Balance to the Force - A Star Wars Tale

Funny story written by Michael Nanchanatt

Monday, 21 July 2014

Many people, fans of the original Star Wars trilogy, lambast the prequels of Star Wars movies as trash and not deserving a space next to such giants in film. They criticize the poorly thought out characters, the abundance of origin stories, an unlikable main character who eventually becomes the villain without too much disappointment, Jar Jar Binks, the stupidity of many characters, that Gungan who the protagonists save in the first prequel, the death of the coolest characters in the first prequel, the Gungan senator, and how some characters did not die (i.e. Jar Jar Binks) amongst many other reasons. That being said, you might think it unfathomable to believe that any person could come up with another complaint to discredit the movies that tarnished their childhood favorites. For God's sake, some fans even criticized how the CGI in the newer movies made the new films look better.

However, emerging from the recesses of Star Wars prequel complaints, hidden away for that day where one sensible person could discover it, a new issue has arisen. Buried underneath the mammoth piles of grievances regarding the prequels, some valid, many idiotic, lies the true gem of stupidity. A shining paragon of lackluster thought that the prequels exhibit. The crown jewel of foolishness. The opus magnum of all insipidness. The Damn prophecy.

Starting from the beginning, the Jedi are looking for some kid that would fulfill a prophecy. The Jedi Masters at the time of the first prequel obviously can't communicate with the maker of this prophecy by the lack of any advice from outside sources while they deliberated on whether Anakin should be trained. Ultimately, the Masters decide that despite breaking a ton of rules that were made far before their time, they would continue with Anakin's training by the man who himself was just an apprentice. This is not the problem though. The Masters decided to trust some random prophecy that said some person would balance the force and believed that some random kid on a desert world might actually be the one. Not once though did they check whether the consequences of this prophecy would be in their best interest.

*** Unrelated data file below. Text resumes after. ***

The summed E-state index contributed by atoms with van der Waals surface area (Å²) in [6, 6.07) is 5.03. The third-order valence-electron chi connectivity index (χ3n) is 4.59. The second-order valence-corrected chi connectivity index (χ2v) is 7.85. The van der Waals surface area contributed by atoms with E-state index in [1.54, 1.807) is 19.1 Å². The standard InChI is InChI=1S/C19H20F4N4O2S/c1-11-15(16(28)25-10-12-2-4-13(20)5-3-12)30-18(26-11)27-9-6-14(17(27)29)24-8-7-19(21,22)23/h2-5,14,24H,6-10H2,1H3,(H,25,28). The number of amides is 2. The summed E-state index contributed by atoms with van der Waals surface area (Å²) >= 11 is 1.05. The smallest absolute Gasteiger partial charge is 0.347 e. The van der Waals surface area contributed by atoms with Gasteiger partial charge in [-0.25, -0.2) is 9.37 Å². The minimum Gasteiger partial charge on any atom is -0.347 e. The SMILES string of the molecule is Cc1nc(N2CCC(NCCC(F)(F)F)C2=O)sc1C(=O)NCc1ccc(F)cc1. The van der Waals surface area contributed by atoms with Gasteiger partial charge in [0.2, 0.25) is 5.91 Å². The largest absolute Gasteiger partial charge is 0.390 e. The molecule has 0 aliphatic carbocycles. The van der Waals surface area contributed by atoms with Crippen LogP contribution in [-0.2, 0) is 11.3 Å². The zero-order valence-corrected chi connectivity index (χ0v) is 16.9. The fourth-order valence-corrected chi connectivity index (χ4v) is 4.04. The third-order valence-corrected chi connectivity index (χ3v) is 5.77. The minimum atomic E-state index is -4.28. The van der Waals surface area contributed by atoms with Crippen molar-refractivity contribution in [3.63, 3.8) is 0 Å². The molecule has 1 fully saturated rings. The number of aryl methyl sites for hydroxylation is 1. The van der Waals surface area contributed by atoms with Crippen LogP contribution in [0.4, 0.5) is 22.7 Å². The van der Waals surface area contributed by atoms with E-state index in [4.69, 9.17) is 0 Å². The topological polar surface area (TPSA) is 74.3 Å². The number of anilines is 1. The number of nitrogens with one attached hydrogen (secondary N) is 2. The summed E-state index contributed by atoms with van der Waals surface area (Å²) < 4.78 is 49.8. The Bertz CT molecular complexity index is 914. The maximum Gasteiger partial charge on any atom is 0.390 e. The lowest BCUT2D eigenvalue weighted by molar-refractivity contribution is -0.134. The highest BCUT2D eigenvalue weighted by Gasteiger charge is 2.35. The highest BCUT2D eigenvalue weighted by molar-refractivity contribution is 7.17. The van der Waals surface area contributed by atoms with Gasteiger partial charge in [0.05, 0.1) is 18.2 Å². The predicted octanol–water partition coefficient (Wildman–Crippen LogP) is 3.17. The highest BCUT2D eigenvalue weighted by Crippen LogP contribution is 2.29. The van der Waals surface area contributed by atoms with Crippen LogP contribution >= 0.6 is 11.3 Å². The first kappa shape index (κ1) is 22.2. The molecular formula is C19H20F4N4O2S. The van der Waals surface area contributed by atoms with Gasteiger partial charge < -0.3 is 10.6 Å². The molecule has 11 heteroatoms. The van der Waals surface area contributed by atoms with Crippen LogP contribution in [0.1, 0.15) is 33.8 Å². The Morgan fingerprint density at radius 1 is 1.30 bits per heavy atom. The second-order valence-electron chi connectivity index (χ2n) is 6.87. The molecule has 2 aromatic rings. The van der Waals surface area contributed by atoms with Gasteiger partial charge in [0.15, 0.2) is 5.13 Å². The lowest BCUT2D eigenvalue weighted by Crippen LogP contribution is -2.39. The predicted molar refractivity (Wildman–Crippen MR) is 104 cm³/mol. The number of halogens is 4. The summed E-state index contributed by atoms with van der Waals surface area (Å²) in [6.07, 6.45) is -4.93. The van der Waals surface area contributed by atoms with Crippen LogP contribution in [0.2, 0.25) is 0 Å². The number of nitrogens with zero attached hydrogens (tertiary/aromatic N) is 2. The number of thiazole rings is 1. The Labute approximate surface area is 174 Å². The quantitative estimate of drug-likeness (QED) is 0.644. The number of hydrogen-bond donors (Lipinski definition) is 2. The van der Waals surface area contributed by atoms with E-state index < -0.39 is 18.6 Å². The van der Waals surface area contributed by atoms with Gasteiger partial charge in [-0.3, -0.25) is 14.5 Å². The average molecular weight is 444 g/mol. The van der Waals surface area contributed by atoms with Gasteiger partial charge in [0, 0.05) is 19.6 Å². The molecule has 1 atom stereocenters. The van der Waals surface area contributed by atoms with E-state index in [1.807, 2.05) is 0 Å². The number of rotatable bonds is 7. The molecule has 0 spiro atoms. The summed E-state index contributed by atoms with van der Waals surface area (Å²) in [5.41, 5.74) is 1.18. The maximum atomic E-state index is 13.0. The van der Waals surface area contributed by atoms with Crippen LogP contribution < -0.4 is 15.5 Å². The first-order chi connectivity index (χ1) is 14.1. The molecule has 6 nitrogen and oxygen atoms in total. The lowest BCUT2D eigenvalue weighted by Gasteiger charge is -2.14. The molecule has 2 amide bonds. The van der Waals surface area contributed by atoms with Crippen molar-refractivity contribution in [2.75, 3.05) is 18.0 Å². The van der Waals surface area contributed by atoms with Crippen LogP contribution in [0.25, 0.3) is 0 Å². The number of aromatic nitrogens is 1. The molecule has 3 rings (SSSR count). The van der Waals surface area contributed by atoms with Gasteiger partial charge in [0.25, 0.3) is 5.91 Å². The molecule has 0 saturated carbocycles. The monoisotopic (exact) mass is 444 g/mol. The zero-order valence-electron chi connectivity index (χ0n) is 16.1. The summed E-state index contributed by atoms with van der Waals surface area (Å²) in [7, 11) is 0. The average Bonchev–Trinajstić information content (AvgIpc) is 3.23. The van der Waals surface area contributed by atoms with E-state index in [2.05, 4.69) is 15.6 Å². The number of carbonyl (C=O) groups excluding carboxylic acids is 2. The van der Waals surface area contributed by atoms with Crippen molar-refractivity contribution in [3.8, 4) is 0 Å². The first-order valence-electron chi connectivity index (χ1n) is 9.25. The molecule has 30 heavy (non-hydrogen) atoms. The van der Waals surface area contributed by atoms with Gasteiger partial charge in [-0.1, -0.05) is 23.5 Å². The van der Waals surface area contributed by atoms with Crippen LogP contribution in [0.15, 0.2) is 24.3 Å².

Let's think about this. The main events of the first prequel have just ended. Darth Maul's halves have descended a seemingly useless and random bottomless pit on Naboo, and Qui Gon Jinn's body ceremonially burns. As Yoda and Mace Windu converse, they point out that wherever there is one Sith, there must also be a master. Given this, these Jedi Masters have no reason to believe that there are any other Sith in the Galaxy. In fact, none of their conversations suggest whatsoever that they even believe there could be more than just one more Sith in the galaxy, and in spite of this, the council decides it is in their best interest to have the boy who will balance the force trained. The boy who will Balance the Force . At that point, in the story, there are literally tons of Jedi. They command respect and fear across the galaxy. Just in Coruscant alone there are thousands of Jedi all over the place. That doesn't even take into account the thousands of Jedi in temples or academies on other planets or on different diplomatic missions. So once again, let's reevaluate the potential of this balance the force idea. One Sith, thousands of Jedi; one Sith, thousands of Jediā€¦do the Jedi really want one Sith, one Jedi or even thousands of Sith and thousands of Jedi? Simple mathematics would reveal that unless the Jedi were becoming tired of their dominant position in the galaxy, they might want to shy away from training a man who would even the scales.

Had any Jedi had the foresight to realize the predicament the Order was in, the solution would not be too far. Strike him down. Strike Anakin down wherever he may be. He could have been in a council meeting, eating his lunch, just waking up, anywhere would be a good location to kill the future harbinger of destruction.

So here is one more grievance to throw into the fray. A scale that should never have been balanced.

The funny story above is a satire or parody. It is entirely fictitious.

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